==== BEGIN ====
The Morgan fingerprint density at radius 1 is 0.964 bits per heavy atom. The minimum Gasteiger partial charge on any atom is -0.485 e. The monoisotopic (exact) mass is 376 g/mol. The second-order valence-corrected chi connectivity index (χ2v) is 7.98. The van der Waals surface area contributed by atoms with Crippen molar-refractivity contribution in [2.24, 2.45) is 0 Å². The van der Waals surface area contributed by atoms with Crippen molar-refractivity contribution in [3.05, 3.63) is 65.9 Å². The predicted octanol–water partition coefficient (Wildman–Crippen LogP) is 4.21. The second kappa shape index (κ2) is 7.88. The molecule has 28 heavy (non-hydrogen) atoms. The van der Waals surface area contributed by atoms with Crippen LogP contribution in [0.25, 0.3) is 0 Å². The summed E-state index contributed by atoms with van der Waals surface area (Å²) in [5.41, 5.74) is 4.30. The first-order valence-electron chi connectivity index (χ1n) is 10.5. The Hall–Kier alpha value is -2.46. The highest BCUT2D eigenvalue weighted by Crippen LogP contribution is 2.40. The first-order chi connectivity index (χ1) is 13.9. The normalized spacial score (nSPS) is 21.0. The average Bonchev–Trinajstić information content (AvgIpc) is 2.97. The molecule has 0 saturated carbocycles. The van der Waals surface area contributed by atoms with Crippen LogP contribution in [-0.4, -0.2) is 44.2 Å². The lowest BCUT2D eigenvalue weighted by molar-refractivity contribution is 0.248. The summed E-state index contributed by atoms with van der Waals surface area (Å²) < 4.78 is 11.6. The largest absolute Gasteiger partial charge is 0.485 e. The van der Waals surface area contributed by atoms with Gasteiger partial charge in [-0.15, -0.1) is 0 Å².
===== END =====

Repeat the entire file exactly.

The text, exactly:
The Morgan fingerprint density at radius 1 is 0.964 bits per heavy atom. The minimum Gasteiger partial charge on any atom is -0.485 e. The monoisotopic (exact) mass is 376 g/mol. The second-order valence-corrected chi connectivity index (χ2v) is 7.98. The van der Waals surface area contributed by atoms with Crippen molar-refractivity contribution in [2.24, 2.45) is 0 Å². The van der Waals surface area contributed by atoms with Crippen molar-refractivity contribution in [3.05, 3.63) is 65.9 Å². The predicted octanol–water partition coefficient (Wildman–Crippen LogP) is 4.21. The second kappa shape index (κ2) is 7.88. The molecule has 28 heavy (non-hydrogen) atoms. The van der Waals surface area contributed by atoms with Crippen LogP contribution in [0.25, 0.3) is 0 Å². The summed E-state index contributed by atoms with van der Waals surface area (Å²) in [5.41, 5.74) is 4.30. The first-order valence-electron chi connectivity index (χ1n) is 10.5. The Hall–Kier alpha value is -2.46. The highest BCUT2D eigenvalue weighted by Crippen LogP contribution is 2.40. The first-order chi connectivity index (χ1) is 13.9. The normalized spacial score (nSPS) is 21.0. The average Bonchev–Trinajstić information content (AvgIpc) is 2.97. The molecule has 0 saturated carbocycles. The van der Waals surface area contributed by atoms with Crippen LogP contribution in [-0.4, -0.2) is 44.2 Å². The lowest BCUT2D eigenvalue weighted by molar-refractivity contribution is 0.248. The summed E-state index contributed by atoms with van der Waals surface area (Å²) < 4.78 is 11.6. The largest absolute Gasteiger partial charge is 0.485 e. The van der Waals surface area contributed by atoms with Gasteiger partial charge in [-0.15, -0.1) is 0 Å².